out from answering questions, to provide some useful
Eberle at Consumer Reports sends along this advice from
the February issue on what itís like to be faced with
the prospect of repairing an appliance.
is just a taste of the full report (read it at
ConsumerReports.org). You can send your thoughts along
to me by e-mail.
the magazine says, products arenít breaking faster:
Repair rates for most products in its latest survey are
similar to results from the 2010 survey. And some
products are breaking less often ó for example,
laptops had a repair rate of 24 percent in 2013, down
from 36 percent in 2010.
warranties donít improve satisfaction. People who had
service contracts or extended warranties werenít any
happier with their repairs, Consumer Reports says.
they were more likely to have had repairs done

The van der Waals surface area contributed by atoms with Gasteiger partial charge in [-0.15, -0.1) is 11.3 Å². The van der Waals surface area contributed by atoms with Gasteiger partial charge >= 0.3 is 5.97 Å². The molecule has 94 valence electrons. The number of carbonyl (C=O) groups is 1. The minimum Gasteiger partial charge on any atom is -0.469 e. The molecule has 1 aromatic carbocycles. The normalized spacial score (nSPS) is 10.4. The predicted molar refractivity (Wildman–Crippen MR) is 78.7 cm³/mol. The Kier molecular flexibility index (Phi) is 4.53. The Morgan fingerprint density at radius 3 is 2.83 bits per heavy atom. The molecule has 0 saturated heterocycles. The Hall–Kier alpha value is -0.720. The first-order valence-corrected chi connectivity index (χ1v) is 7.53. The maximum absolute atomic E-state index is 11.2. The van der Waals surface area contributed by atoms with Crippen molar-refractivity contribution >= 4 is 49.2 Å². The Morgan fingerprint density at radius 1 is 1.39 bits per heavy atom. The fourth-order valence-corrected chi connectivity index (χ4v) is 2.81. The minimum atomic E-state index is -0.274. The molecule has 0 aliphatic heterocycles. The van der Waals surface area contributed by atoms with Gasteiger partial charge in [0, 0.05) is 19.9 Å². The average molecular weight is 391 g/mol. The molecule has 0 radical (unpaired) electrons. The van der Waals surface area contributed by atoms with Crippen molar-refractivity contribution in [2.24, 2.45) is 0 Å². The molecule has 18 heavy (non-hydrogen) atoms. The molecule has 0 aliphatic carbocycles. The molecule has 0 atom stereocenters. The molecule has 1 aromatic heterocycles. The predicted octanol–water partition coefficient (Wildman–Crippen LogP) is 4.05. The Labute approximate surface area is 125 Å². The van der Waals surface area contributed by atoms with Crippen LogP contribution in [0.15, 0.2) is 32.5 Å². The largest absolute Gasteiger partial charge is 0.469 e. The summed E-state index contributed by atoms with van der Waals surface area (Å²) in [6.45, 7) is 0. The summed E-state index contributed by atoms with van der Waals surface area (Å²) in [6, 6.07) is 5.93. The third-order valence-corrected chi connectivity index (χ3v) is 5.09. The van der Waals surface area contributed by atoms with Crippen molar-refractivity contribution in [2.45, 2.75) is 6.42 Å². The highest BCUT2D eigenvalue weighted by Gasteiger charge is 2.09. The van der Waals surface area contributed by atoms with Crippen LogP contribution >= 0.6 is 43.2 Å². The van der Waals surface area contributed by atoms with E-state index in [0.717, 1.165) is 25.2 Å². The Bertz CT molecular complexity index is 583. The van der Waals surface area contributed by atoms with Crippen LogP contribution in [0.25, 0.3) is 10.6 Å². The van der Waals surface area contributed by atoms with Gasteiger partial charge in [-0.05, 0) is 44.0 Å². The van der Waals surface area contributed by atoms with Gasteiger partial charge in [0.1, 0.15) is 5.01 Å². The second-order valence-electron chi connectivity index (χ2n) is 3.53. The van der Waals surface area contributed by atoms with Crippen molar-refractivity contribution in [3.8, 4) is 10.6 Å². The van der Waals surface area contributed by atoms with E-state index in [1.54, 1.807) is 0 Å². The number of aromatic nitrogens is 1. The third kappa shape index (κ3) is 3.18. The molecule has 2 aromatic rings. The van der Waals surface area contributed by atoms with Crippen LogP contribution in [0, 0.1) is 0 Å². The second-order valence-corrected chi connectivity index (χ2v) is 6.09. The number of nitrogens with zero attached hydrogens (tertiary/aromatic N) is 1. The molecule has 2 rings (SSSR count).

incorrectly the first time around than people without
those contracts, and they waited at least two weeks for
funny sidelight: In October, a Consumer Reports survey
found that most of its readers spend 35 minutes
preparing the evening meal but wish it took 27.
solution: Find a pizzeria or Chinese takeout eight
bulb just flashed. In 2007, Congress passed the Energy
Independence and Security Act, which phases in a ban on
lightbulbs that donít meet new energy-efficient
standards. Banned already were 100- and 75-watt bulbs,
but 60- and 40-watters didnít hit the skids until this
month. Stores can continue to sell off their stock, but
after that, theyíre gone.
am not going to get involved in the debate over what
motivated the changes. There is plenty of information
about incandescents, CFLs, and LEDs online ó I suggest
you check out the arguments and options.
tap, tap. Reader Sando Francani, on a recent column
about deterring woodpeckers:
home was being attacked by the male pileated woodpecker.
The best solution was a device that sounded like the
voices of predators."